EDITOR'S NOTE: Your description of remote, local and dual leaves my head spinning. I can't make sense of which computer you're physically at, where the remote desktops are, and why a dual screen setup would even matter. But here's a thought... if you have a wireless router somewhere in the mix, perhaps unknown parties are connecting to your network due to missing or weak password on the router.
30 Jul 2009
My company is completely remote (meaning that all employees work from home using company-issued laptops). My employer uses LogMeIn software, which they claim is for maintenance and repair. I do not have to log in to a corporate server; all of my work is performed locally, through my own home internet and router.
My Question: What exactly can my employer track?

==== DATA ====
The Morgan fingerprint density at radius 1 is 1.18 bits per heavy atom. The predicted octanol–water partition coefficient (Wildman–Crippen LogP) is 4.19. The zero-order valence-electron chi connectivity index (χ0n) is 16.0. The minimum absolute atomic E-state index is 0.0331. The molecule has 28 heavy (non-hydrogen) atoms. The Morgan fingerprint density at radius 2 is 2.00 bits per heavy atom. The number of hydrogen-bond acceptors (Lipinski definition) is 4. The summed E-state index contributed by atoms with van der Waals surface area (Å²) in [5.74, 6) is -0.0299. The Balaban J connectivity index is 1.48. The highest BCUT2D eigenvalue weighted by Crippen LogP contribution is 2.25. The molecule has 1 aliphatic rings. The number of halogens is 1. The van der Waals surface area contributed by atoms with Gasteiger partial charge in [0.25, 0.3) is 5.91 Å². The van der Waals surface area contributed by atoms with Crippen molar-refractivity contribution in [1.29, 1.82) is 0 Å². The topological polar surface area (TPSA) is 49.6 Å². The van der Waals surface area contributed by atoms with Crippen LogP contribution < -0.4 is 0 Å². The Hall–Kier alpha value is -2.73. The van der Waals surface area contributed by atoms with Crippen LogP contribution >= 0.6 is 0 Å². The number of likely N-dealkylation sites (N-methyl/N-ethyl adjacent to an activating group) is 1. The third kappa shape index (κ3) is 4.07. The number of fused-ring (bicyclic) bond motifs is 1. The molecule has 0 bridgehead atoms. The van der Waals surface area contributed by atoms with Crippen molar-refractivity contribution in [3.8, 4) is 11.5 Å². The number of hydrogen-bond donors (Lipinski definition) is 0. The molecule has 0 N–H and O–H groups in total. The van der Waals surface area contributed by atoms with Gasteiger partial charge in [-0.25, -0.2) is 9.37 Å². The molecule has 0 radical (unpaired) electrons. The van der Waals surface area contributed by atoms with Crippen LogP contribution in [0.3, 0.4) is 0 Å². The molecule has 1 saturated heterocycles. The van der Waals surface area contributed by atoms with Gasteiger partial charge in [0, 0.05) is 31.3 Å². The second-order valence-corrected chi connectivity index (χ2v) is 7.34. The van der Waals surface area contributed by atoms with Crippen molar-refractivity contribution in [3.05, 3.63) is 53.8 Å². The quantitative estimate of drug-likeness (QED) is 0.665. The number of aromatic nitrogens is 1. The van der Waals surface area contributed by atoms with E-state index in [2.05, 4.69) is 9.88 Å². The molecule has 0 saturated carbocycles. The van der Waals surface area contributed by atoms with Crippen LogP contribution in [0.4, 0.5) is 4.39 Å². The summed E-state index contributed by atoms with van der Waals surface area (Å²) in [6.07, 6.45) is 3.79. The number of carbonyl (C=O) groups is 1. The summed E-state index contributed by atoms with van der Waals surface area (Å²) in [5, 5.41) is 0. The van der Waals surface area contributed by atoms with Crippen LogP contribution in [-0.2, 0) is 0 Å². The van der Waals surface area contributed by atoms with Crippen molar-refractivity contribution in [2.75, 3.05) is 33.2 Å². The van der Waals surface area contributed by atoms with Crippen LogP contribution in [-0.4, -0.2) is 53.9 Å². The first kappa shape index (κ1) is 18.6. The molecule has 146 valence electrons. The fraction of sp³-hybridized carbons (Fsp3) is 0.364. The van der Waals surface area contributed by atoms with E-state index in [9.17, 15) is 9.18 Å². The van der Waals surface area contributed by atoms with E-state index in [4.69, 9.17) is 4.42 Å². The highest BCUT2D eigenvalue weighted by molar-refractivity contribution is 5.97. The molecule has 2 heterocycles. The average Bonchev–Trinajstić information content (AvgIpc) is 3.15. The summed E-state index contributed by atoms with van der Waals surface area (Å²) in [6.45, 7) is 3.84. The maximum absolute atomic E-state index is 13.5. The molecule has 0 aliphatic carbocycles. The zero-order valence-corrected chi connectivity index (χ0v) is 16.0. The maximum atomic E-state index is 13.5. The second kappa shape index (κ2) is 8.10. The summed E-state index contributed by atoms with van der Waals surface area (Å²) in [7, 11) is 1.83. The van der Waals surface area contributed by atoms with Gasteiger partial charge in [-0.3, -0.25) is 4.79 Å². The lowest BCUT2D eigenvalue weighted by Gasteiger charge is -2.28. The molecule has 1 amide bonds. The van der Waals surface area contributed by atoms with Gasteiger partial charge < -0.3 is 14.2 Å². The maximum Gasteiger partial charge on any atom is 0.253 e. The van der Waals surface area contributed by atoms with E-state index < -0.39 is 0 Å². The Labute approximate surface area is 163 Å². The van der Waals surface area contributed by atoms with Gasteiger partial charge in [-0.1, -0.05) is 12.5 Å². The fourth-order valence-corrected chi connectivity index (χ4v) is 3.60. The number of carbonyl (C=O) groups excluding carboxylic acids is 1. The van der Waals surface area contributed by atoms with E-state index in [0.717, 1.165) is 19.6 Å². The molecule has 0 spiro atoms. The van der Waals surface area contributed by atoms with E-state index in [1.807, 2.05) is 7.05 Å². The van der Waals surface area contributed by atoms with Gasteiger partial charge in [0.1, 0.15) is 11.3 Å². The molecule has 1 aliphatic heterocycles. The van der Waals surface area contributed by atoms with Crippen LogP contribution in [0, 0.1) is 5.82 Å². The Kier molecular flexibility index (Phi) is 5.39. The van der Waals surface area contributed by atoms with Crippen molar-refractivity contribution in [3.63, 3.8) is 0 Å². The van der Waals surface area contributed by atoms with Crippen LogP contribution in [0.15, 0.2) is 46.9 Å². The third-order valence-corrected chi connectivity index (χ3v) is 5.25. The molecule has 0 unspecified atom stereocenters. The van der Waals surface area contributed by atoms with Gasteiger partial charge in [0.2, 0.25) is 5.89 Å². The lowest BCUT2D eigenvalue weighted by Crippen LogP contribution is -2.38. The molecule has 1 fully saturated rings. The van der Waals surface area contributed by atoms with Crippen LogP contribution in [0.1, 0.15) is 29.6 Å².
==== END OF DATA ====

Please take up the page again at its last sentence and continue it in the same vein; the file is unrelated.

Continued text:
Since I leave my computer on almost all the time, can they determine what time I start/end my work day (i.e. am active/inactive on my PC)? Can they track my website history? What else might they be tracking?
EDITOR'S NOTE: If someone can log in to your computer via LogMeIn, then it's just like they are sitting at your desk. They have access to EVERYTHING you do.
13 Aug 2009
I am unclear as to whether my employer (a government office) can track or see what I am doing on my home computer if I am connecting to my home computer via Remote Desktop.
I don't see how this is possible. I am sure that if they wanted to look for it they can tell that I have a remote desktop connection active, but that's about it.
EDITOR'S NOTE: I agree.
26 Nov 2009
You could also take a look at I'm InTouch for remotely accessing your PC at home
16 Dec 2009
If I use my personal laptop at work, connecting to my jobs WiFi, can my employer track what websites I have visited?